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Ex-Audi boss appeals ‘dieselgate’ conviction – AFR

Audi’s former chief executive is appealing against his conviction over the “dieselgate” emissions cheating scandal that rocked the car industry, a German court said Tuesday.

Rupert Stadler, the highest-ranking former executive to be found guilty over the saga, was last week handed a suspended sentence of one year and nine months and a fine of 1.1 million euros ($1.2 million).

But he avoided jail time after striking a plea deal, under which he admitted fraud by negligence.

However, a spokesman for the Munich district court said in statement that the 60-year-old was now appealing the verdict, without stating the grounds for the challenge.

German car giant Volkswagen — whose subsidiaries include Porsche, Audi, Skoda and Seat — plunged into crisis after admitting in September 2015 it had installed software to rig emission levels in 11 million diesel vehicles worldwide.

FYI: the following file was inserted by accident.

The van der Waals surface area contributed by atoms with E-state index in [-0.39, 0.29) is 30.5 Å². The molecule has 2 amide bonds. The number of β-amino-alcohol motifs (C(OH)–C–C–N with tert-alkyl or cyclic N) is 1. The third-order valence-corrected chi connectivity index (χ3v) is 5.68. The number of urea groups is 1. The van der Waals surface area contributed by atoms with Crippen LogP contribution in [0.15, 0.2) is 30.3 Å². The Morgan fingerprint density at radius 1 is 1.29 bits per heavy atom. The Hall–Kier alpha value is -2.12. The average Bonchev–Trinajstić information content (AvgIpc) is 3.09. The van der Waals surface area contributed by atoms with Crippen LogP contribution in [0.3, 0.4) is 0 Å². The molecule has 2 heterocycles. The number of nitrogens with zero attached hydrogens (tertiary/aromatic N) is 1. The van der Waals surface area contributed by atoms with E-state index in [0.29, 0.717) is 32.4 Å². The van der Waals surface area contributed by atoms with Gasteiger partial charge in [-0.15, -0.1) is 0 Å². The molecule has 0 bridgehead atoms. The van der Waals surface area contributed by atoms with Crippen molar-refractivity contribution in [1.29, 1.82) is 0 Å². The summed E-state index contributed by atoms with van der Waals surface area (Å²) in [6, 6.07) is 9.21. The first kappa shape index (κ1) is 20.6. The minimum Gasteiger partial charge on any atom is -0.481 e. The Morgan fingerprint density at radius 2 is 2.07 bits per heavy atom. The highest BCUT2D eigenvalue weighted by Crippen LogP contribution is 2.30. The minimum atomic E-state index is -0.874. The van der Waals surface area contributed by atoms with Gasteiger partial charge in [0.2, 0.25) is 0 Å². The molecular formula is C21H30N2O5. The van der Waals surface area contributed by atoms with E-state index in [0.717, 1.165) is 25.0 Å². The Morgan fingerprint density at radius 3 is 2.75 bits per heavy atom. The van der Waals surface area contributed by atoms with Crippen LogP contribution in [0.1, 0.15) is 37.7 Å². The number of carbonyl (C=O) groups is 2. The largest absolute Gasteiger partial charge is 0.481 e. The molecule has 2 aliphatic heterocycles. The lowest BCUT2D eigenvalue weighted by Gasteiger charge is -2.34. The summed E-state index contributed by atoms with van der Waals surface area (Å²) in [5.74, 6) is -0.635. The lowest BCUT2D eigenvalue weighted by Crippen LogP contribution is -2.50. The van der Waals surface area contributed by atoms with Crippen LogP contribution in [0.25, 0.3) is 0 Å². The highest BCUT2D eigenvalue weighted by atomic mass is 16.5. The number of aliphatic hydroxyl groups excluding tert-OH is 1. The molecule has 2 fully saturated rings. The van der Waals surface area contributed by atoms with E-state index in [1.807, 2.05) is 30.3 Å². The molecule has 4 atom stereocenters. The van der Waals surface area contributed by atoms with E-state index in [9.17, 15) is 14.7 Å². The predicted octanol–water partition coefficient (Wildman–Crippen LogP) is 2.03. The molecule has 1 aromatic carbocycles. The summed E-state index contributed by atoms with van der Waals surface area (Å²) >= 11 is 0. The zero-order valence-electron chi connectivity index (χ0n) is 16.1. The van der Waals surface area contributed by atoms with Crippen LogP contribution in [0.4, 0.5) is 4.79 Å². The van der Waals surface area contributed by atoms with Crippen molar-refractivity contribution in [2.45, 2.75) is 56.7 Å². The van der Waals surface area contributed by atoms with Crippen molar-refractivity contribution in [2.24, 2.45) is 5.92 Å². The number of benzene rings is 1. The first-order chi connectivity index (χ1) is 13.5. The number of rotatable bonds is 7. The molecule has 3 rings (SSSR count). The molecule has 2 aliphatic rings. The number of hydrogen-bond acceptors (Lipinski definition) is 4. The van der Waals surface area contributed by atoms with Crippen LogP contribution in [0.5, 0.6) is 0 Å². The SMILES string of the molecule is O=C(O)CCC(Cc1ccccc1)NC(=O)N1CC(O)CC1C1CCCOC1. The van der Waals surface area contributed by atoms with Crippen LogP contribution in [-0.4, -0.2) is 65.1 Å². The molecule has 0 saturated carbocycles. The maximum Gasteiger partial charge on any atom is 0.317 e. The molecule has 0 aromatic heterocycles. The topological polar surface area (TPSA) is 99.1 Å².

The so-called defeat devices made the vehicles appear less polluting in lab tests than they were on the road.

Stadler went on trial in 2020 and initially denied the charges against him, before deciding in May to strike a plea deal.

He admitted he had neglected to inform business partners that cars with defeat devices were still going on the market even after the scandal became public knowledge.

Volkswagen had always insisted that the diesel trickery was the work of a handful of lower-level employees acting without the knowledge of their superiors.

Stadler himself was not accused of instigating the scam.

Two co-defendants, former Audi and Porsche manager Wolfgang Hatz and an Audi engineer, are also appealing their convictions, the court said. 

Like Stadler, they were given suspended sentences and fines last week.

However, in the case of Hatz, prosecutors are also appealing the court’s verdict.

They had originally sought jail time for the executive, who admitted to judges that he had helped arrange the installation of emissions-cheating software.

Before the appeals are heard, the court will produce its full written judgements, and has until April next year to do so. The challenges are to be heard before Germany’s top criminal court.

The “dieselgate” saga shocked Germany and has cost VW billions of euros in fines, legal costs and compensation, mainly in the United States.

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